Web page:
“We are proud to have represented clients in many of the highest settlements and jury verdicts in U.S. history.” – Fred Bremseth


We are pleased to report that a seven person jury in Federal Court in Tacoma, WA rendered a $6 million verdict for our client Robert Shannon against Columbia Basin Railroad. The trial started on January 28th and lasted four weeks with a one week interruption. The trial judge was Thomas Leighton.

Mr. Shannon was a trainman for this short line railroad for 15 years. On December 6, 2010, while engaged in switching activity at a remote siding near Sunnyside, WA. He pulled a cut lever to open the knuckle. It failed to open. So he stepped in between the rails to open the knuckle manually using his hand while also pulling on the cut lever. He got the knuckle open and was just stepping out when he was struck from behind by a slow moving car that apparently rolled down a grade at the same time. The incident occurred at about 5:30 pm and it was dark. Mr. Shannon does not remember exactly what happened or how it happened. There were no eye witnesses.

He went to the ER and was initially diagnosed with a non-displaced radial head (elbow) fracture. In the days and weeks that followed he began to complain of concussion type symptoms. He was diagnosed with post-concussion syndrome. He continued to deteriorate cognitively. He also developed radiating pain into his right leg and a later MRI revealed a protruding disk in his low back.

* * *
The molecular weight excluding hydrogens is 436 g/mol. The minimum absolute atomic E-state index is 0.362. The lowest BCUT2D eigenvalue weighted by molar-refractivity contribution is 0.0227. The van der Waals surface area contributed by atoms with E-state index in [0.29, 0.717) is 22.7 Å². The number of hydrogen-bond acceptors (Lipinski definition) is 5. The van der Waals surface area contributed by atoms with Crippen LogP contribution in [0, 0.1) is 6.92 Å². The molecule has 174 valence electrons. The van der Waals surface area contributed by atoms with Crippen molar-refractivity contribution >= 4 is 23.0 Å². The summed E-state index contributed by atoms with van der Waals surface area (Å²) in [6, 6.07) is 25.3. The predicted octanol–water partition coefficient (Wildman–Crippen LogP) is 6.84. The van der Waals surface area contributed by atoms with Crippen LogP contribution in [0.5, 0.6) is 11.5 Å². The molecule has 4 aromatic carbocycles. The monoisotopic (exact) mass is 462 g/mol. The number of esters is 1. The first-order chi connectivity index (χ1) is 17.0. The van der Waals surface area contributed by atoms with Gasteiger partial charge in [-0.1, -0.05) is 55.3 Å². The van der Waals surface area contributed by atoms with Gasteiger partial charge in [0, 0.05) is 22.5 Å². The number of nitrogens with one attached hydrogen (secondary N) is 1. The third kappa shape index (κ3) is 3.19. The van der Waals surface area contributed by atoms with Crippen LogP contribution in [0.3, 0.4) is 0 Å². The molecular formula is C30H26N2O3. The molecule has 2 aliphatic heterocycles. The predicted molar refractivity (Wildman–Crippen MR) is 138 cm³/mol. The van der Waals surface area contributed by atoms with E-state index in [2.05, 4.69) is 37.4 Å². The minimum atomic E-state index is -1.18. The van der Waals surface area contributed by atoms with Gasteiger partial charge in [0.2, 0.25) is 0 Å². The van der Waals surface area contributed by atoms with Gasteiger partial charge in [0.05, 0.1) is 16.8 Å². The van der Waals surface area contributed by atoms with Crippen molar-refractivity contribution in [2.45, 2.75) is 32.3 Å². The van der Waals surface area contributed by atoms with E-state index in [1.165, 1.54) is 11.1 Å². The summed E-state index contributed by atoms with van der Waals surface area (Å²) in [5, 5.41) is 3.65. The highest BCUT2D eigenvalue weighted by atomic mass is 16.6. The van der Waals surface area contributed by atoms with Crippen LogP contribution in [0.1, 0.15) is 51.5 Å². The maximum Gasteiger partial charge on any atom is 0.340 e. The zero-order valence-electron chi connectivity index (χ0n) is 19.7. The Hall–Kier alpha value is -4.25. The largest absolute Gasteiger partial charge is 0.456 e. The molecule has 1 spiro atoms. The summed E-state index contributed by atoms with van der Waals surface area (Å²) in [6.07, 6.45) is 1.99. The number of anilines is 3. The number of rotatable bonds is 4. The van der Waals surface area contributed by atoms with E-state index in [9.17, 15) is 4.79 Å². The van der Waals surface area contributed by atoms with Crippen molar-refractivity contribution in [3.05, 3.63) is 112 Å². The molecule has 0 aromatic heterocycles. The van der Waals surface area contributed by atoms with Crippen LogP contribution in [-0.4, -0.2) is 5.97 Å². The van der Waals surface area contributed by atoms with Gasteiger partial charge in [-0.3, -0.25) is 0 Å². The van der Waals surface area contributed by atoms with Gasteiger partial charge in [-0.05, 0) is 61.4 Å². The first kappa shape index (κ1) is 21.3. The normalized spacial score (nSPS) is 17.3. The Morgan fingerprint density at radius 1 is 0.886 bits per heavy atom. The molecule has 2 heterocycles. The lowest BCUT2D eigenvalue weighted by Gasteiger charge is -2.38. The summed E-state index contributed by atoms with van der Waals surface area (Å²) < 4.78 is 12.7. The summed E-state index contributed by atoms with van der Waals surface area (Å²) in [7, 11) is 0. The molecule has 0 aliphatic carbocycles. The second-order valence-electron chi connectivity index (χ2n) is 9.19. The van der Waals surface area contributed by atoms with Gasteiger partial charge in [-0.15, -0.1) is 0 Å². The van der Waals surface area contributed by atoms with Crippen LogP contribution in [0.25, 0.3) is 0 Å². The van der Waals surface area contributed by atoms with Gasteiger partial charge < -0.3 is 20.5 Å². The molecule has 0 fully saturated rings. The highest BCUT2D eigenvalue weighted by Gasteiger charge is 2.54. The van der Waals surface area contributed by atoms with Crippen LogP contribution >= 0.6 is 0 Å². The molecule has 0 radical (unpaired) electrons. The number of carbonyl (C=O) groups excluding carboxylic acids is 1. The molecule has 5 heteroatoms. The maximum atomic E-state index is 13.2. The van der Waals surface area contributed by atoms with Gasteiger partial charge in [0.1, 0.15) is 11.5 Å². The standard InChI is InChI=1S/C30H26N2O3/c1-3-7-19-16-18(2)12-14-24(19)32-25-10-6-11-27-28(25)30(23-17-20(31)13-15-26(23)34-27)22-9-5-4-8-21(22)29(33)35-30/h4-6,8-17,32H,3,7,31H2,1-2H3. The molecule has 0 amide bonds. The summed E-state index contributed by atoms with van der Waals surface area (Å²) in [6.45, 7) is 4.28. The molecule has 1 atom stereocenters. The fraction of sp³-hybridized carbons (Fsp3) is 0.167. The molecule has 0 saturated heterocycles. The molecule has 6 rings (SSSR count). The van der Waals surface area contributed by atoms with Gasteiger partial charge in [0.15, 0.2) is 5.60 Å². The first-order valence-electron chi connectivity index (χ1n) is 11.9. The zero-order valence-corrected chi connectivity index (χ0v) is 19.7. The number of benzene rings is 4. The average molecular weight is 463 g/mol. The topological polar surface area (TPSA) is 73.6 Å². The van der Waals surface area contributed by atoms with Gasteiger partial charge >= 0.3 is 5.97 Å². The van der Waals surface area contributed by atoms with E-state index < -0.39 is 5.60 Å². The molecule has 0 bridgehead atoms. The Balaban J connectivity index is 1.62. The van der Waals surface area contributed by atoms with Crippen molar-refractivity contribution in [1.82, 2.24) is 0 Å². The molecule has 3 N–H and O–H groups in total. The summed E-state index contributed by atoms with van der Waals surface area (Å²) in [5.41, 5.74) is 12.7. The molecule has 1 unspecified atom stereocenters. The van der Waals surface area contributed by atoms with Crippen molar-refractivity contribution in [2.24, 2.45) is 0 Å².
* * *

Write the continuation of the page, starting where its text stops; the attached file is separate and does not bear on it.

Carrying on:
At trial plaintiff contended he suffered a severe traumatic brain injury as well as spinal disk injuries which resulted in total disability. We utilized Dr. Wilson Hayes for biomechanical and accident reconstruction, Michael O’Brien for FRA regulations, Smokey Culver for operations and rules, Dr. Joseph Wu for PET and DTI imaging, Dr. Paula Lantsberger for Occupational Medicine, Dr. Stephanie Moore for neuropsychological testing, Ms. Cloie Johnson for life care planning and Shelley Drury for economic evaluation.

Judge Leighton denied our pretrial motions for Summary Judgment on the Safety Appliance Act and allowed CBRR to claim no liability. They retained Brian Heikkila to claim no SAA violation, no liability, and to blame plaintiff for not being “alert and attentive”. At the conclusion of the defendant’s case, we again moved for a directed verdict on the SAA, and finally the judge granted it.

CBRR still maintained the only injury suffered by Mr. Shannon was the minor elbow fracture and perhaps a mild concussion that should have healed within just a few months. It was able to obtain testimony from several of the plaintiff’s own treating doctors that his initially symptoms were not that bad and normally a mild concussion resolves without long term deficits within just three to six months.

The liability insurance company for the CBRR was Zurich. The jury deliberated for a day and a half and returned the verdict at 2:30 pm Friday February 22, 2013.